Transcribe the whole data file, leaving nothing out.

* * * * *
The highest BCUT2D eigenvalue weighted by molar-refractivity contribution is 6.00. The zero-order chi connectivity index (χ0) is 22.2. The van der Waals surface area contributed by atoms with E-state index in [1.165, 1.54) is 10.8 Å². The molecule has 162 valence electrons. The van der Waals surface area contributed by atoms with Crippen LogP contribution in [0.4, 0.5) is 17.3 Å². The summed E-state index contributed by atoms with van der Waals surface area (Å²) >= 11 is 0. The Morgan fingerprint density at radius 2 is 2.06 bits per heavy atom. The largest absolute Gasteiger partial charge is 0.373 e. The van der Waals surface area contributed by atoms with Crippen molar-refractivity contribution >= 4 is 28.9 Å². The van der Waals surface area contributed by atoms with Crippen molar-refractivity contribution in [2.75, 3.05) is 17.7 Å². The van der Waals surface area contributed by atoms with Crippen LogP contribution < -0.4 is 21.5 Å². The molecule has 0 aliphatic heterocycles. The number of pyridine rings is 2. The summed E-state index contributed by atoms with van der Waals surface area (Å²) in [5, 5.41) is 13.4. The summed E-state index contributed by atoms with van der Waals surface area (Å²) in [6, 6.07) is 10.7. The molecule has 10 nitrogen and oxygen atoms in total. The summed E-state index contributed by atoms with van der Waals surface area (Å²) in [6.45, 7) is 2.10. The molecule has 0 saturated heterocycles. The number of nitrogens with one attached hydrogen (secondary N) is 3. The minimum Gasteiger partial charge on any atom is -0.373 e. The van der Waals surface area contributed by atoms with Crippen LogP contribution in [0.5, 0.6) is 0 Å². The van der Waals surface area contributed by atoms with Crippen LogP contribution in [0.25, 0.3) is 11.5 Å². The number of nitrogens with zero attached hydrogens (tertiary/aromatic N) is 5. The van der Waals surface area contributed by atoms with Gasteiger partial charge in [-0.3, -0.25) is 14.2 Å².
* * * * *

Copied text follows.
The highest BCUT2D eigenvalue weighted by molar-refractivity contribution is 6.00. The zero-order chi connectivity index (χ0) is 22.2. The van der Waals surface area contributed by atoms with E-state index in [1.165, 1.54) is 10.8 Å². The molecule has 162 valence electrons. The van der Waals surface area contributed by atoms with Crippen LogP contribution in [0.4, 0.5) is 17.3 Å². The summed E-state index contributed by atoms with van der Waals surface area (Å²) >= 11 is 0. The Morgan fingerprint density at radius 2 is 2.06 bits per heavy atom. The largest absolute Gasteiger partial charge is 0.373 e. The van der Waals surface area contributed by atoms with Crippen molar-refractivity contribution >= 4 is 28.9 Å². The van der Waals surface area contributed by atoms with Crippen molar-refractivity contribution in [2.75, 3.05) is 17.7 Å². The van der Waals surface area contributed by atoms with Crippen LogP contribution < -0.4 is 21.5 Å². The molecule has 0 aliphatic heterocycles. The number of pyridine rings is 2. The summed E-state index contributed by atoms with van der Waals surface area (Å²) in [5, 5.41) is 13.4. The summed E-state index contributed by atoms with van der Waals surface area (Å²) in [6, 6.07) is 10.7. The molecule has 10 nitrogen and oxygen atoms in total. The summed E-state index contributed by atoms with van der Waals surface area (Å²) in [6.45, 7) is 2.10. The molecule has 0 saturated heterocycles. The number of nitrogens with one attached hydrogen (secondary N) is 3. The minimum Gasteiger partial charge on any atom is -0.373 e. The van der Waals surface area contributed by atoms with Crippen LogP contribution in [0.5, 0.6) is 0 Å². The van der Waals surface area contributed by atoms with Crippen LogP contribution in [0.25, 0.3) is 11.5 Å². The number of nitrogens with zero attached hydrogens (tertiary/aromatic N) is 5. The van der Waals surface area contributed by atoms with Gasteiger partial charge in [-0.3, -0.25) is 14.2 Å².